You can also add modifications to include authorization to do things not included in the list as long as they are not inconsistent with ones already stated. GOL 5-1503. You are only allowed to make these changes before you sign the document.
Once you sign it, you cannot change anything in it.
You are not required to file your power of attorney unless you are using it for a real estate transaction. Real Property Law §421.
You can also file a copy with the County Clerk’s Office if you would like to be sure you can obtain copies if needed.
Remember, your power of attorney cannot help you if it cannot be found. Also remember if you want to cancel or revoke your power of attorney, you will need to notify any of the places where you filed it.
Yes. Your will does not go into effect until your death.
The person you named as your executor has no power while you are still living.
A health care proxy only allows another to make medical and health care decisions for you if you become incapacitated or unable to make decisions.
Therefore, to allow someone else to make financial decisions for you during your lifetime, you will need a power of attorney.
No. Having a power of attorney does not mean that you are giving up any of your rights to handle your own affairs.
Your agent does not become your boss. As long as you are able, you can continue managing your affairs, including writing checks and paying bills.
Having an agent just means that your agent can also act for you.
No. By making her your agent under a power of attorney, you have given her the authority to act on your behalf.
She does not need to ask your permission to do what you have given her the power to do or inform you of her plans ahead of time. This is one of the reasons it is so important to choose your agent wisely, making sure you trust whoever it is.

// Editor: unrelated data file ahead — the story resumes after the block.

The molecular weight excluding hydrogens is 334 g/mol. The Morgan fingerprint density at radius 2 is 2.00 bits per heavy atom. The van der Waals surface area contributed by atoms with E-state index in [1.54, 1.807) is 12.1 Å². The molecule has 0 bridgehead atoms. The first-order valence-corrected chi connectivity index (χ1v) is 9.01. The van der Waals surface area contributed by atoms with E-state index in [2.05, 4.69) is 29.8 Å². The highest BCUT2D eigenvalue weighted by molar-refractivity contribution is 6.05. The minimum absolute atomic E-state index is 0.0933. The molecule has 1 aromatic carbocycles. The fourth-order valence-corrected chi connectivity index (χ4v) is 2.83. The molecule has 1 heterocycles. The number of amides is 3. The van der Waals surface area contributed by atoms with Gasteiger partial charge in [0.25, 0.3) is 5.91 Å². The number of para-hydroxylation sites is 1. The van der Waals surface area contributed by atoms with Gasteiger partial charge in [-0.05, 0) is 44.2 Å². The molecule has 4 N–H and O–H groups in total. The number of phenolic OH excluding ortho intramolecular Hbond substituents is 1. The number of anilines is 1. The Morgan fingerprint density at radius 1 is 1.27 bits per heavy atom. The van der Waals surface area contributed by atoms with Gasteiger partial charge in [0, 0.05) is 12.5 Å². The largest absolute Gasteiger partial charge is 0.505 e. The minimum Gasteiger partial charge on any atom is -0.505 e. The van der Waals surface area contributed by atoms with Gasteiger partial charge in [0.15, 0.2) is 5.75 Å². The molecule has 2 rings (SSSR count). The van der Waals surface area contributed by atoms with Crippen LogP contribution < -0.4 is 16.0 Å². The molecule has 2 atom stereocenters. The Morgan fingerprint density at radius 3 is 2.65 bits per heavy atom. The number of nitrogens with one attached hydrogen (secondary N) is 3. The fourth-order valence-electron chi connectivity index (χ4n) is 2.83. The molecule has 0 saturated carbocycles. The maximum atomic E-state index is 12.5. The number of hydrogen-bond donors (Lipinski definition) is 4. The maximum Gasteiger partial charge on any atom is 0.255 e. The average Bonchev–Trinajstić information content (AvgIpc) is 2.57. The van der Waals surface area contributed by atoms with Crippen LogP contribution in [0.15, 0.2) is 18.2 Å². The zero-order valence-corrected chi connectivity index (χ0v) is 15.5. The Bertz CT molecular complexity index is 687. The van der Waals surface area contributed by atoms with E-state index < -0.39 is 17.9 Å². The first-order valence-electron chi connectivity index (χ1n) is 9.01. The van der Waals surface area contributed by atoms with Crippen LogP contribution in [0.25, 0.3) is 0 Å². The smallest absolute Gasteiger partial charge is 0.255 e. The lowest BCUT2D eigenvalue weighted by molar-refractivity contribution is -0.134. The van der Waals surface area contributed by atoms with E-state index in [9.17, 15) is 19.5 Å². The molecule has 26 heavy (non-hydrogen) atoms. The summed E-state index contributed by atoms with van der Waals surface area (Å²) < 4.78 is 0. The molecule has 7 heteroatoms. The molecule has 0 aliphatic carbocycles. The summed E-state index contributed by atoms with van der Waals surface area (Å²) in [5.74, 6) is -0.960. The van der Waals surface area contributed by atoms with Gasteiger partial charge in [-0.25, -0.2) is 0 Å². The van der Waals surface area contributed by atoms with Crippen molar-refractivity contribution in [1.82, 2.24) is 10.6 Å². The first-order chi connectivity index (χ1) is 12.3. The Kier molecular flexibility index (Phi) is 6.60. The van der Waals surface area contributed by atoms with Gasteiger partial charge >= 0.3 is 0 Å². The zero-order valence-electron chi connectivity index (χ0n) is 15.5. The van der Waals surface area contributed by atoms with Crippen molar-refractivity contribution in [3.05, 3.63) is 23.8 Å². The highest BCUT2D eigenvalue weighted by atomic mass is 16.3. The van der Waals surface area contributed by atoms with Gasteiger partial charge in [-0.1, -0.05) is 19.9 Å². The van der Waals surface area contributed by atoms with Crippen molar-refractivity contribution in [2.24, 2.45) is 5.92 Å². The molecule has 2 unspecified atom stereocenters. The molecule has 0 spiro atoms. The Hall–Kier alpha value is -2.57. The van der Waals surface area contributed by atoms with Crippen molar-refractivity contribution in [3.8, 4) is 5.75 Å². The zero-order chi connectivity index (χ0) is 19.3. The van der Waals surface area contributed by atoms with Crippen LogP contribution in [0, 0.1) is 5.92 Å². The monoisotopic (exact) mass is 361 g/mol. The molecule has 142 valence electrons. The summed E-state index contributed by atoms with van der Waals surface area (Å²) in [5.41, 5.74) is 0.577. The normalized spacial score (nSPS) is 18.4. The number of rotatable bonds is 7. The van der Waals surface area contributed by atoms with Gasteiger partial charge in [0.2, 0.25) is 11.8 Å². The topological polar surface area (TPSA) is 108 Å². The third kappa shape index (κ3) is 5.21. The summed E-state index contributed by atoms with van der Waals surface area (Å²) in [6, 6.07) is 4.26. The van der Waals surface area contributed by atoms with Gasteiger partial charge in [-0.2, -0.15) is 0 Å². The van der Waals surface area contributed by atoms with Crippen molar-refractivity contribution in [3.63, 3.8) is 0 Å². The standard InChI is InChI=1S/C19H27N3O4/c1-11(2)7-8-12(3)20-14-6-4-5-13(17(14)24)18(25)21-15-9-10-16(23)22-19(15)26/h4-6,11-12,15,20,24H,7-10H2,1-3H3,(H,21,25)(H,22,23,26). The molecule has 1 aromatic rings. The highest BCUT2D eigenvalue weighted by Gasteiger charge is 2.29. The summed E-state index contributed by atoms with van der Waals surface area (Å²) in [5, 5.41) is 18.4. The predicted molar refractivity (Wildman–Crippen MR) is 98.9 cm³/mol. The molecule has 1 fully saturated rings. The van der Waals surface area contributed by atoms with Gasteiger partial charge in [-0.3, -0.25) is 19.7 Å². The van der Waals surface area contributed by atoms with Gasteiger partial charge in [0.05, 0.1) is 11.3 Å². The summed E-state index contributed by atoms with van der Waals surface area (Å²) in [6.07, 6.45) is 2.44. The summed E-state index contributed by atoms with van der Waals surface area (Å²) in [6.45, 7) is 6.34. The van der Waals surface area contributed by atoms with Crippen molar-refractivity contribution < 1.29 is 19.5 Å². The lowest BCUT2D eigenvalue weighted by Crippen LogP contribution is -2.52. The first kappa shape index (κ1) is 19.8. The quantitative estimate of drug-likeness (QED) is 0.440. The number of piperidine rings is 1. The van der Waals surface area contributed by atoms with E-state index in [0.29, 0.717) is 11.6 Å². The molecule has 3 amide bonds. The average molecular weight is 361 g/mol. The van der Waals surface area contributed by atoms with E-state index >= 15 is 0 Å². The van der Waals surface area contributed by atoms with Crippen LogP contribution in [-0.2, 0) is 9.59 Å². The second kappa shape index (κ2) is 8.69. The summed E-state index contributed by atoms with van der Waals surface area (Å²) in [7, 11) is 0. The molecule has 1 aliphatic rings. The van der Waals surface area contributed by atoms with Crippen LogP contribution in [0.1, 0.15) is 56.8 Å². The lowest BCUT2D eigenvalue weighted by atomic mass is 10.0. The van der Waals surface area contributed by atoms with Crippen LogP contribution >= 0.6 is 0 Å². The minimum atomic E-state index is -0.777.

However, you can ask for an accounting of everything she has done. You can have her make an accurate record of any transactions she makes under your power of attorney.
Yes. You can include a modification to your power of attorney stating that it only takes effect after a certain date or if a certain event (such as you getting sick) happened.
You can require that a person, such as your doctor or a friend or family member, make a written statement that the specified event has occurred in order for your power of attorney to become effective. GOL § 5-1501B(3)(b)
Yes. You can limit your agent’s power to just one aspect of your affairs, whether it be banking, filing your taxes, or any other power. GOL § 5-1513. However, you should consider who will be able to make your financial decisions if other needs develop.
Yes. Courts have found that each owner is only entitled to one-half of the money in the joint account during their lifetimes. See In re Filfiley’s Will, 63 Misc. 2d 824.
If any of the joint owners withdraws more than his or her share, then he or she is liable to the other people on the account for the amount overdrawn.
See In re Lifschutz’s Will, 54 Misc. 2d 289. So if someone withdrew money as a joint tenant rather than as an agent under a power of attorney, they would be withdrawing their own share only and if they withdrew more than their share, the other joint tenant could demand the money back.
This depends on what you need your agent to do for you. If you want an agent to act for you outside of that particular bank, you should consider a power of attorney.
You can choose to compensate your agent if you want. If you do not specifically state that your agent is to be compensated, your agent will only be entitled to reimbursement for their reasonable out-of-pocket expenses incurred on your behalf.
You can state that your agent is to receive “reasonable compensation” or you can include a modification defining what compensation you want your agent to receive, such as an hourly rate or being compensated at the same rate as the executor or administrator of an estate.
This Legal Life Line was written by the Senior Legal Services Program which is funded by the Albany and Fulton County Departments for Aging, New York State Office for the Aging, the United States Administration on Aging, and the Legal Aid Society of Northeastern New York, Inc.
Last Reviewed: April 14, 2017